Recipes from an Orchard Kitchen Welcome to the Easter edition of The Stanegate. As it is Easter I want to look at breads that are made to celebrate this time of year. Easter is a time to celebrate fertility and re-birth in the Christian church as it celebrates the re-birth of Christ. However, Easter is actually named after the Anglo-Saxon goddess of Spring Eostre. There is an ancient history of cooking speciality breads for Easter. The Egyptians and the Greeks presented small bread cakes, marked with a cross or four horns to the goddess of the moon. In Tudor times a London bylaw was introduced that made the sale of spiced buns illegal except on Good Friday, Christmas time and burials. I have written about hot cross buns several times and so will not be repeating them here but if you want the recipe, or any previous Orchard Kitchen recipes please feel free to contact me at the email address given at the end of this article. Colomba Pasquale is the famous Easter bread of Italy. It is similar to a panettone and is rich in citrus and almond flavours. It is shaped like a dove and again has a dual loyalties to both Paganism and Christianity. The dove symbolises the coming of Spring to the Pagans whilst representing the Holy Spirit to Christians. Colomba Pasquale literally translates as Easter dove. The preparation of the dough is a three stage process. First a sponge is produced then an initial dough before finally making the final dough. This is because the addition of citrus, extra sugar, large amounts of butter and eggs all inhibit the yeast and prevent it working at full efficiency. The three stages gives the yeast a fighting chance of working properly. This recipe comes from a web site called Bakery Bits which supplies all manner of baking supplies and can be found at I find this site a terrible temptation and without selfcontrol would rapidly fill all my kitchen cupboards with items from it. Colomba Pasquale First Stage – Sponge Fresh Yeast 25g/1oz (1½ sachets of dried yeast) Sugar 15g/½oz Water (36°C/96.8F) 100g/4oz Egg Yolks 3, keep 2 whites Strong White Bread Flour 70g/2½oz Mix thoroughly together, cover and leave somewhere warm for 30 minutes. Second Stage Sponge All the sponge from stage 1 Fresh Yeast 6g/⅕oz Water (36°C/96.8F) 75g/3oz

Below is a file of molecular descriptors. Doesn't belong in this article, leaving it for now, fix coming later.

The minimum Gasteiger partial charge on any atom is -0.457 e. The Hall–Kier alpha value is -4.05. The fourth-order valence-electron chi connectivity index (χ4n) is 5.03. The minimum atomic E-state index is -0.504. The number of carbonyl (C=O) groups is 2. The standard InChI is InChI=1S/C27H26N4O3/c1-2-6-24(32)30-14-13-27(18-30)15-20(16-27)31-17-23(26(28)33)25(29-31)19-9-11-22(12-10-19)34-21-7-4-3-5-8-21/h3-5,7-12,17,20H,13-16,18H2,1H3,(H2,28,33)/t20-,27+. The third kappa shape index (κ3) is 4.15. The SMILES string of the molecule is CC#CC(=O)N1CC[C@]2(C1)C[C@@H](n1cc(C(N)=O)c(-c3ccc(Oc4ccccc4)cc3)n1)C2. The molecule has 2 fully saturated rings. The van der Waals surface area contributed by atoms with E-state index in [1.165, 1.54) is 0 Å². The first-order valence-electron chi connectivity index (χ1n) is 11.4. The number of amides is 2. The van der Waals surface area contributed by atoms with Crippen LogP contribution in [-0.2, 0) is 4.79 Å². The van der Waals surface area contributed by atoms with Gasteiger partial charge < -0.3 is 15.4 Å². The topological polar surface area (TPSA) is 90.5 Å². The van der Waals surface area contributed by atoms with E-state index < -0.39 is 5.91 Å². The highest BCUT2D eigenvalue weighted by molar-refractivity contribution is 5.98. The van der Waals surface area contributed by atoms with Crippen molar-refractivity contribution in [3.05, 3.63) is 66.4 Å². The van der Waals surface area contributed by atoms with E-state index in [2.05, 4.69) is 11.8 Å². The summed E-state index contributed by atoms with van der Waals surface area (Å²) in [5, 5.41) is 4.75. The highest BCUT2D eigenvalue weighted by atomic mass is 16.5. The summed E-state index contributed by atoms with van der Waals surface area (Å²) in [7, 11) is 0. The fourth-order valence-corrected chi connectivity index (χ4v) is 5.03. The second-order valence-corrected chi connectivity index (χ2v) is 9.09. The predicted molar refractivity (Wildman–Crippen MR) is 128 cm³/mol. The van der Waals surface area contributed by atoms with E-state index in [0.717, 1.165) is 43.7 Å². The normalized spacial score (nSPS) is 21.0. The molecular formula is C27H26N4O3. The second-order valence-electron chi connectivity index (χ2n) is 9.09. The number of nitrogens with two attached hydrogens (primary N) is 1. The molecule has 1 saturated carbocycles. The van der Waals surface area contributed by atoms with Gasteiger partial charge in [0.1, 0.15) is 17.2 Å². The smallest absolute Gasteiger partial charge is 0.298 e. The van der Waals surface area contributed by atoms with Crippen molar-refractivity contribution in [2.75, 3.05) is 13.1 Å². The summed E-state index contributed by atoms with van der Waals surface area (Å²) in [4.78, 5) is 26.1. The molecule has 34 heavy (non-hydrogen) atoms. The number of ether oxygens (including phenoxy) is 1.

Unsalted Butter, softened 45g/1½oz Strong White Bread Flour 210g/7½oz Mix thoroughly and then place in a clean bowl covered with clingfilm. Put in a warm place for 1 hour. Final Stage Dough from second stage Sugar 145g/5oz Honey 15g/ ½ oz Egg Yolks 3 Oranges 2, zest Orange Essence 2 tsp Unsalted Butter, softened 115g/4oz Strong White Bread Flour 250g/9oz Salt 5g/ rounded ½ tsp Mixed Peel 150g/5oz Mix the dough, sugar, honey, egg yolks, orange zest, orange essence and butter. Then add the mixed peel, flour and salt and knead until a soft, smooth and elastic dough is formed. If the dough is very sticky add a small amount of bread flour. Put the dough into an oiled bowl, cover with cling film and leave in a warm place for about 2 hours or until the dough has doubled or trebled in volume. When the dough has fully risen divide it in two and flatten each piece on a floured surface. Roll each piece into a log shape, one piece about ¾ the length of the other and make a dent in the middle of each log. Put the long piece, dent upwards on a lined and greased baking tray. Place the shorter one across the longer to form the wings. Cover with a damp tea towel and allow a final prooving of 1-2 hours. Before baking mix two of the egg whites with 25g/1oz of caster sugar and 25g/1oz of ground almonds. Spread this over the dough and sprinkle with flaked almonds and sugar nibs. Bake at 200°C/400°F/Gas Mark 6 for about 40 minutes or until a skewer comes out clean from the centre. If there are any recipes that you would like to share or if you would like a suggestion for a recipe please contact me via e-mail at